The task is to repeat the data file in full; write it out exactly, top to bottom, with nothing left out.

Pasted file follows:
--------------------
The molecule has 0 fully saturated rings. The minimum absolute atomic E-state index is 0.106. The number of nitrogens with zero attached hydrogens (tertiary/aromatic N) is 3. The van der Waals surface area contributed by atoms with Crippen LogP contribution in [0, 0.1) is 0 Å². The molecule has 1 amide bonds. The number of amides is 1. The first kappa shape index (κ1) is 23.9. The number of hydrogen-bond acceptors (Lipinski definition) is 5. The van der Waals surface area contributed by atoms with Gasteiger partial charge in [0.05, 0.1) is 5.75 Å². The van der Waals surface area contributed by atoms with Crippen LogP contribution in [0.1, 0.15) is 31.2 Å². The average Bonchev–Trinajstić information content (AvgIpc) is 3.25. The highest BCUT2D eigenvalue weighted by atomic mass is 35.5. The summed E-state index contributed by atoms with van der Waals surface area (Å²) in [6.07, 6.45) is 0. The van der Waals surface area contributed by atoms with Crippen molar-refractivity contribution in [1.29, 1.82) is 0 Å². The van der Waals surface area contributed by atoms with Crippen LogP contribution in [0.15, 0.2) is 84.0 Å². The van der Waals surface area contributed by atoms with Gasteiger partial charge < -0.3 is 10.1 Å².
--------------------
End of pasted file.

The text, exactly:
The molecule has 0 fully saturated rings. The minimum absolute atomic E-state index is 0.106. The number of nitrogens with zero attached hydrogens (tertiary/aromatic N) is 3. The van der Waals surface area contributed by atoms with Crippen LogP contribution in [0, 0.1) is 0 Å². The molecule has 1 amide bonds. The number of amides is 1. The first kappa shape index (κ1) is 23.9. The number of hydrogen-bond acceptors (Lipinski definition) is 5. The van der Waals surface area contributed by atoms with Gasteiger partial charge in [0.05, 0.1) is 5.75 Å². The van der Waals surface area contributed by atoms with Crippen LogP contribution in [0.1, 0.15) is 31.2 Å². The average Bonchev–Trinajstić information content (AvgIpc) is 3.25. The highest BCUT2D eigenvalue weighted by atomic mass is 35.5. The summed E-state index contributed by atoms with van der Waals surface area (Å²) in [6.07, 6.45) is 0. The van der Waals surface area contributed by atoms with Crippen molar-refractivity contribution in [1.29, 1.82) is 0 Å². The van der Waals surface area contributed by atoms with Crippen LogP contribution in [0.15, 0.2) is 84.0 Å². The van der Waals surface area contributed by atoms with Gasteiger partial charge < -0.3 is 10.1 Å².